BEIJING, Jan. 8 (Xinhua) -- Ninety percent of civil servants in central government organs have come from ordinary households in the past three years, the minister of human resources and social security said Tuesday.
"About 60 percent of civil servants come from worker and farmer households, and the figure reaches 90 percent when including families of teachers, doctors, engineers, private business owners and freelance workers," said Yin Weimin, the minister.
Yin said the methods used to examine and recruit civil servants are largely considered fair, though the popularity of the civil servant exam has stirred some debate.
The exam includes an aptitude test and a written essay on policy, with successful candidates going on to an interview after passing these portions of the exam.
Government posts are sought after for the stability they offer, as employment pressure has increased in recent years.
Yin said 90 percent of civil servants are working in mid-level administrations, with 60 percent serving at the county level or below.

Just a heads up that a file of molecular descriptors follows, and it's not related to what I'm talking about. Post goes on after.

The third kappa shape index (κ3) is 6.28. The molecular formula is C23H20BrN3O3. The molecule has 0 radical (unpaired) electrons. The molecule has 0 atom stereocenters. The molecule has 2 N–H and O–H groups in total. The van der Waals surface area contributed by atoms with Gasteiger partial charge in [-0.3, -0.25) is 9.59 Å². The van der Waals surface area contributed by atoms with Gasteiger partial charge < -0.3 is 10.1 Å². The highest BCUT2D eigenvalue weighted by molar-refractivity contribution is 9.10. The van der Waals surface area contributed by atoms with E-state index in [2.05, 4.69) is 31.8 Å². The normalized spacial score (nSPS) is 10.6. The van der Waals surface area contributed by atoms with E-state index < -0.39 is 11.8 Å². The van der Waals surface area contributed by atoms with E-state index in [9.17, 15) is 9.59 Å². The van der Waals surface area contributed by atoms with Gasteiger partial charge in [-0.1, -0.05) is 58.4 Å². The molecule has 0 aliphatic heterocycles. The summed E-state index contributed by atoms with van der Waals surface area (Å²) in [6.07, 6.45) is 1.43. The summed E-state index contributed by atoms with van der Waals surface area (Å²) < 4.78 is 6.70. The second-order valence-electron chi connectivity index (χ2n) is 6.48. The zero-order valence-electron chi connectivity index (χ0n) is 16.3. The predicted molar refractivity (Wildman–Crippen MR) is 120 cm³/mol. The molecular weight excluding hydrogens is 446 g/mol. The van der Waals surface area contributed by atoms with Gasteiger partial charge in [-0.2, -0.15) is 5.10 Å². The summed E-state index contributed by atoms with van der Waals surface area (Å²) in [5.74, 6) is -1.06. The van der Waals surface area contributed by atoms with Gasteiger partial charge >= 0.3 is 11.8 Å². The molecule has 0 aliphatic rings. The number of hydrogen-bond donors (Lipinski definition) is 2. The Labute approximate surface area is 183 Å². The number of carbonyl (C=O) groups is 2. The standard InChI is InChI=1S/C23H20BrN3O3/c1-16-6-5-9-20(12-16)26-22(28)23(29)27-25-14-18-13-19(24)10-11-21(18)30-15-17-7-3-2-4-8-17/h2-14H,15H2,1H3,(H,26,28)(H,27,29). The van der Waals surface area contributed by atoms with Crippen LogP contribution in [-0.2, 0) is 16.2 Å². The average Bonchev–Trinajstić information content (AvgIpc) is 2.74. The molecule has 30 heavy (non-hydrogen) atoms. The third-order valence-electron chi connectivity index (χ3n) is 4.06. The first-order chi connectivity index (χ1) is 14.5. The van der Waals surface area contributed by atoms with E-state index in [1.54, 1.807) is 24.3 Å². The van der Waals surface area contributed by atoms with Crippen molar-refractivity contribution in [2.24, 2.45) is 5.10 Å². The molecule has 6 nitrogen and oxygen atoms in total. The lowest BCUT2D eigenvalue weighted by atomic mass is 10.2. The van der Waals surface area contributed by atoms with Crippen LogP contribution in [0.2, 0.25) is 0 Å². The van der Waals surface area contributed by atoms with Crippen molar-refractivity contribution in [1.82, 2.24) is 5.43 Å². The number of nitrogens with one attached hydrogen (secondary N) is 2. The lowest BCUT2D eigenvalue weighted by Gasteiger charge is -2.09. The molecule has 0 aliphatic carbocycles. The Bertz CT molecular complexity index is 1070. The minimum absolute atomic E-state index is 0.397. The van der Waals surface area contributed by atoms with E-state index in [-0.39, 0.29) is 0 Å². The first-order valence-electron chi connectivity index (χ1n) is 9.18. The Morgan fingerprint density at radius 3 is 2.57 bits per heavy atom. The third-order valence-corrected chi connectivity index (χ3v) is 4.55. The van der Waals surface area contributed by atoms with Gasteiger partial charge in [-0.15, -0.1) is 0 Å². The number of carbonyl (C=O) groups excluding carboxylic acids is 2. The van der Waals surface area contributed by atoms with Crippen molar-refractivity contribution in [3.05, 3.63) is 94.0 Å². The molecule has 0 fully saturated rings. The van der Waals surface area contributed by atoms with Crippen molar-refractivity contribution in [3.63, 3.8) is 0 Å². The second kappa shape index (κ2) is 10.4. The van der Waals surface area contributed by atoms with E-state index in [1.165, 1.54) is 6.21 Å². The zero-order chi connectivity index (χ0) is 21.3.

"Civil servants at the county level will be promoted and receive greater benefits if they work hard," Yin said.
According to the ministry, a total of 188,000 people were recruited as civil servants in 2012, with 18,000 working in central government organs and 170,000 in local regions.
In 2012, more recruits had work experience at grassroots-level posts, and nearly all the posts above the provincial level were filled by people with more than two years of work experience, the ministry said.
Yang Shiqiu, vice minister of human resources and social security, said the quality of civil servants has improved in recent years, with 92 percent of public servants acquiring undergraduate degrees or higher level degrees, and 26 percent of recruits were below the age of 35.
About 1.12 million candidates took the national civil servant exam on Nov. 25, 2012, an increase of 150,000 from 2011, according to the State Administration of Civil Service.
One in every 53 examinees will successfully obtain a government post, according to the administration.